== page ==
Immunohistological analysis of organoid-derived retina layers
Milliwell arrays are potentially ideal substrates to streamline immunohistochemistry on cryo-sections because organoids of each array are located on the same sectioning plane (Fig. 2). This should allow an experimenter to simultaneously cut multiple organoids in parallel, to reduce slide to slide variations and tissue disruption, and to substantially speed up the process. To demonstrate this and characterize the cell type composition in 26-day old organoids, ROAs were cryosectioned and analyzed by IHC-Fr (Fig. 2A–C). Notably, the different cell type percentages were determined exclusively within retina-like tissues (i.e. not the whole aggregate) which were identified based on the retinal ganglion cell layer and the outer nuclear layer. In particular, we chose PAX6 as a pan-ganglion and -amacrine cell marker that appears when retinal neurons are formed28,29. Interestingly, we found that 14.5 ± 0.7% of PAX6-positive cells were present in the retinal-like tissues (Fig. 2D, n = 22 organoids derived from 4 experiments), consistent with the previous gene expression analysis and literature16. Other types of interneurons and glial cells localized within the inner nuclear layer such as CALBINDIN-positive cells (horizontal cells; 1.3 ± 0.4%), CRALBP-positive (Müller cells; (4.5 ± 1.2%) and OTX2-positive/Crx-GFP-negative (bipolar cells; 9.6 ± 3.1%) cells, were detected by immunostaining at day 26 (Fig. 2E–G, n = 22 organoids derived from 4 experiments). 80 ± 2% of the cells in the neural retinal region of the organoid were Crx-positive photoreceptor cells. Interestingly, this percentage exceeds the one found in mature mouse retinas26. Perhaps more importantly, we observed a significant fraction of cells positive for the phototransduction protein GNAT2 (21.5 ± 3.1% of the Crx-GFP-positive cells) marking cones (Fig. 2H). Concerning rods, 68.6 ± 3.7% RHODOPSIN-positive and a few GNAT1-positive rod photoreceptors were detected among the photoreceptor-like population in 26 day-old organoids (Fig. 2I,J). Such panel of protein expression is in line with the one observed in PN 4–5 mouse retinas in which a bulk of cones translate GNAT2 and few rods start to express GNAT130.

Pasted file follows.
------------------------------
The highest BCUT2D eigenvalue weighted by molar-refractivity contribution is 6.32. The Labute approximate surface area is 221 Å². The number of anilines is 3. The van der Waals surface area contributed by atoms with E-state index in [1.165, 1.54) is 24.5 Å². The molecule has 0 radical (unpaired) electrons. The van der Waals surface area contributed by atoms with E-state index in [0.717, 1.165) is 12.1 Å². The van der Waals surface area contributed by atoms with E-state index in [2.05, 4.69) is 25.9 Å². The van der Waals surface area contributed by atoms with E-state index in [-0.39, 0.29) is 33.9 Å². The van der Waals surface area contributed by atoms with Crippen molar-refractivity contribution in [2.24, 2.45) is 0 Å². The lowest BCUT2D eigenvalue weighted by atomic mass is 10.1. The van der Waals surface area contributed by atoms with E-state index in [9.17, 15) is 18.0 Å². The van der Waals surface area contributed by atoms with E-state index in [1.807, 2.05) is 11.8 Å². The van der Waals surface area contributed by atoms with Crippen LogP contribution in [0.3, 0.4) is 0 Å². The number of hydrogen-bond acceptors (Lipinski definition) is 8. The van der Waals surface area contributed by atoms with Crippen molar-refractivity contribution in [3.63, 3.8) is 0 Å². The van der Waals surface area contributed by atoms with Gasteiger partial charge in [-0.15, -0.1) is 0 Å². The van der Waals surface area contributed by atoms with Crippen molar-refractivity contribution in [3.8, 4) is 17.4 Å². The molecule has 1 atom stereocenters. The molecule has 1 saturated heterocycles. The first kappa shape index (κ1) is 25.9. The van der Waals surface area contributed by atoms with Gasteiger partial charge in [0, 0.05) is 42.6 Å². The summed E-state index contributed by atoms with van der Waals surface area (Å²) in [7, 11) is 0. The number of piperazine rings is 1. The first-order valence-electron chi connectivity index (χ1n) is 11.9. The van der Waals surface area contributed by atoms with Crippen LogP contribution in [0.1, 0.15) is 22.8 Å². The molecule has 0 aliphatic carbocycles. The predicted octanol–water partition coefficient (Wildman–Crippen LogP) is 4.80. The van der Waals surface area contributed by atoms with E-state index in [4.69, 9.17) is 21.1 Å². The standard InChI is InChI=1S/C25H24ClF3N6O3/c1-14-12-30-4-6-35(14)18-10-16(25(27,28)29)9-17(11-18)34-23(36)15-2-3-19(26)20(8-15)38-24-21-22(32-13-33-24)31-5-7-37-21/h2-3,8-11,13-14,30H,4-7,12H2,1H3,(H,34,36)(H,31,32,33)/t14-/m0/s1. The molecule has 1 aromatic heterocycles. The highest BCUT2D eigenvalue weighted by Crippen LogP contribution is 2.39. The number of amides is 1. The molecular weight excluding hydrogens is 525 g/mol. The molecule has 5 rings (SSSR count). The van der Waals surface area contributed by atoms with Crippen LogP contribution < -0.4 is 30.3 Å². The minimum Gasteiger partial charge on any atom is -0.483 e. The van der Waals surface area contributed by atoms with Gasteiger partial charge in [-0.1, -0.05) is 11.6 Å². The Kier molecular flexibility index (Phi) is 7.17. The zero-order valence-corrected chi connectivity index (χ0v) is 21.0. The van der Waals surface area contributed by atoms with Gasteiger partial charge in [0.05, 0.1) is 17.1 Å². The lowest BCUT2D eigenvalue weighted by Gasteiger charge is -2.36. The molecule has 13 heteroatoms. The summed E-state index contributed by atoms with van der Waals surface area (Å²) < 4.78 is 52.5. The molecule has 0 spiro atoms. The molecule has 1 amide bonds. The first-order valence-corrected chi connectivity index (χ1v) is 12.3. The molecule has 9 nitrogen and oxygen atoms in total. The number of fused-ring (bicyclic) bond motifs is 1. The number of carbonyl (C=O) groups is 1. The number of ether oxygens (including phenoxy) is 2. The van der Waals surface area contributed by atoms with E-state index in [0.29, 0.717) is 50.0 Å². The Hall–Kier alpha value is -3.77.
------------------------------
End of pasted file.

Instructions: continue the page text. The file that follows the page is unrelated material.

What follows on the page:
A further structural element that suggests that in vitro-generated retinal tissues at day 26 show similarities with in vivo tissues is the retina lamination process31. In vivo, the separation between the outer and inner nuclear layer is visible after PN6, while the one between the neuroblastic and ganglion cell layer is already present at PN4. Similarly, presumptive age-matched retina-like tissues show a retina structure comparable to PN4 retina (Fig. 2Diii-Jiii dashed lines; 45%-positive for separation). In this culture condition, similarly to our previously reported protocols16, the retinal pigmented epithelium (RPE) differentiated from day 11 onward but the structures analyzed showed variations in the extent of RPE development. Notably, after 26 days of culture, almost all organoids show one or more RPE patches (Fig. S3).